Former Prime Minister Jim Bolger says the National Party needs to choose a new leader who is bold enough to talk publicly about tax increases and New Zealand's post-COVID economic future.
Todd Muller this morning resigned as National Party leader after less than two months in the role.
Bolger was prime minister in the 1990s and Todd Muller worked in his office for two or three years. Bolger, who had previously supported Muller's leadership bid, said it came out of the blue.
"I'm like everybody else, totally surprised, I was clearly not anticipating it any more than anybody else was anticipating Todd's announcement this morning."
He would not give any specific suggestions about who he thought the new National leader should be, but said National needed a leader who could refocus the party's political thinking - because now was an entirely different time economically from when John Key and Bill English ran the country.
"The leader I'd be looking for is somebody who can refocus the thinking of New Zealand - and their own party of course - and this applies absolutely to a Labour Party as much as to National."
Bolger said no political parties were saying what the political implications were for the government's major spending during the COVID-19 pandemic "to keep the economy half afloat".
"We have to address the tax issues, now we've done the spending issue ... we're talking massive sums of money and nobody in any political party - even the commentators are not - saying 'well, how do we address this now?'"
He said the government had done a good job in ensuring that New Zealand did not have a COVID-19 problem of the scale that other countries have, "but we do have a problem in the scale of debt that we've loaded on ourselves".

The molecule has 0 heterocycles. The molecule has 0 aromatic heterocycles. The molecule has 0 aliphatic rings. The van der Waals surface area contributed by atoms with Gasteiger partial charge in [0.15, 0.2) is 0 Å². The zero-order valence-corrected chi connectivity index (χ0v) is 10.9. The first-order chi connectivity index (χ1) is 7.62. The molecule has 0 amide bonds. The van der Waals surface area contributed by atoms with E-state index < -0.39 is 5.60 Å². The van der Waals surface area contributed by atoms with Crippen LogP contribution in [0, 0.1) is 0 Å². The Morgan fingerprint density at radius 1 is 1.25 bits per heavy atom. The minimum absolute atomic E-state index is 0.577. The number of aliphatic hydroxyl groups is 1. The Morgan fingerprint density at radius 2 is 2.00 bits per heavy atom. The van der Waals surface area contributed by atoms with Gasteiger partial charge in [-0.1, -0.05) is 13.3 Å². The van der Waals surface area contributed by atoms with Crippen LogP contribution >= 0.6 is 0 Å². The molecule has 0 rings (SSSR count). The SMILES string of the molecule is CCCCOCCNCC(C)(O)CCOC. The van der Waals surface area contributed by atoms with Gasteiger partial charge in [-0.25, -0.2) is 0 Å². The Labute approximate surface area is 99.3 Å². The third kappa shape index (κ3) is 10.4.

He said tax and rate increases were the stark reality of what New Zealand had to do, and the discussion it must have, but much bolder leadership was needed as a result of COVID-19.
"We had bold leadership to manage the virus - full marks - now we have to have bold leadership to manage the aftermath and that requires a real look at how we go about taxing and spending because at the moment they're just totally out of kilter with reality.
"And I just hope there are leaders out there, in all parties, that'll step up to that."
He said the new National leader would have to talk publicly and honestly about the level of government spending that had occurred.
"We have been drifting along, all comfortable, and the virus as it's done to the rest of the world, much worse for most of them, the virus has thumped us and one of the things we now need to do is respond to that.
"We need to respond by acknowledging we have to take some very radical and bold steps - and I want to see leaders across the spectrum be prepared to do that.
"I was hoping that Todd would do that and if he'd stayed around long enough I would have hoped he would have, but that's yesterday's issues now."
Bolger said it was obviously a traumatic time for Muller who had only been in the job for a short time and his decision to step aside should be respected.
Muller this morning announced that the role of National leader had taken a toll on him and his family and had "become untenable from a health perspective".
Bolger said he accepted that as the reason and did not know of any other reason.
"He's decided it's in the best interests of his family and the best interests of his party to step aside and we all wait now until tonight or tomorrow when we'll hear about a new leader."
The National Party would now have to do what Labour did at the last election and find a new leader quickly, he said.
"The irony is, I think, from a New Zealand perspective that there's two elections in a row where leaders have changed just before the election, that is really remarkable."